Wednesday, June 11, 2008
In In Re: Appeal of InterFaith Villa, L.P., (June 6, 2008) another state court has defined charity as a concept that requires the provision of free or "very nearly" free goods or services:
Our Supreme Court in Lutheran Home adopted a strict two-element definition of "charity" or "charitable purposes," as required by Article 11, § 1(b)(2) and K.S.A. 79-201. 211 Kan. at 277-78. K.S.A. 2007 Supp. 79-201 Second follows the language of the constitutional charitable purposes exemption by exempting "[a]ll real property, and all tangible personal property, actually and regularly used exclusively for literary, educational, scientific, religious, benevolent or charitable purposes . . . ." Under the first part of the definition for "charity" adopted in Lutheran Home, the services must be provided "free of charge, or, at least, so nearly free of charge as to make the charges nominal or negligible." 211 Kan. at 278. Second, the services must be rendered to "those who are unable to provide themselves with what the institution provides for them, that is, they are legitimate subjects of charity." 211 Kan. at 278.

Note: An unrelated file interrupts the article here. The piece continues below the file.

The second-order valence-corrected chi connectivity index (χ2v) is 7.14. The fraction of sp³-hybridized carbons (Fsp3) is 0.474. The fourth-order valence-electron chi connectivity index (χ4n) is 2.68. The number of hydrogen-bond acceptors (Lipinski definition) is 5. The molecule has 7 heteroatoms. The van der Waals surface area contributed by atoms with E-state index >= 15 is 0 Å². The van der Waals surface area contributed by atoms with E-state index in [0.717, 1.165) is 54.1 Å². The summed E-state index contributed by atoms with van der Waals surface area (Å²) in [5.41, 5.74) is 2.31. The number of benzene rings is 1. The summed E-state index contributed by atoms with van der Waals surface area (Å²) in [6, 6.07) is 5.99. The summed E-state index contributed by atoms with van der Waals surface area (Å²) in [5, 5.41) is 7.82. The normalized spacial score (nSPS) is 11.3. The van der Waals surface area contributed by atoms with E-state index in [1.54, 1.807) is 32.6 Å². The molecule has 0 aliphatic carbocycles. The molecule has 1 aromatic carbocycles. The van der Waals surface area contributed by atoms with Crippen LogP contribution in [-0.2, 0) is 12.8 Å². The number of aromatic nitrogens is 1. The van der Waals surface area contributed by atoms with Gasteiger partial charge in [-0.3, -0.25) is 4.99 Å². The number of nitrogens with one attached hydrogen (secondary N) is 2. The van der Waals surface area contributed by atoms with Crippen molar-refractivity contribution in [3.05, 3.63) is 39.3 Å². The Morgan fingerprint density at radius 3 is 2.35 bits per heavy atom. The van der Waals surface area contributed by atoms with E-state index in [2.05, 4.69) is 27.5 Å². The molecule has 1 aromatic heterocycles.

Nonprofit scholars and stakeholders have tried (mostly in vain) to define "charity" for tax purposes, with some arguring that the concept of charity should be returned to its roots -- alms for the poor [the "original intentors" lets call them] -- and others arguing that "charity" is an elastic concept that should be adapted to the needs of contemporary society. Of course, its hard to justify applying the label "charity" to multi-million dollar hospitals, opera houses, and universities that serve primarily the wants (rather than needs) of humankind. It seems though that states -- particularly in cash strapped times -- are taking the former approach.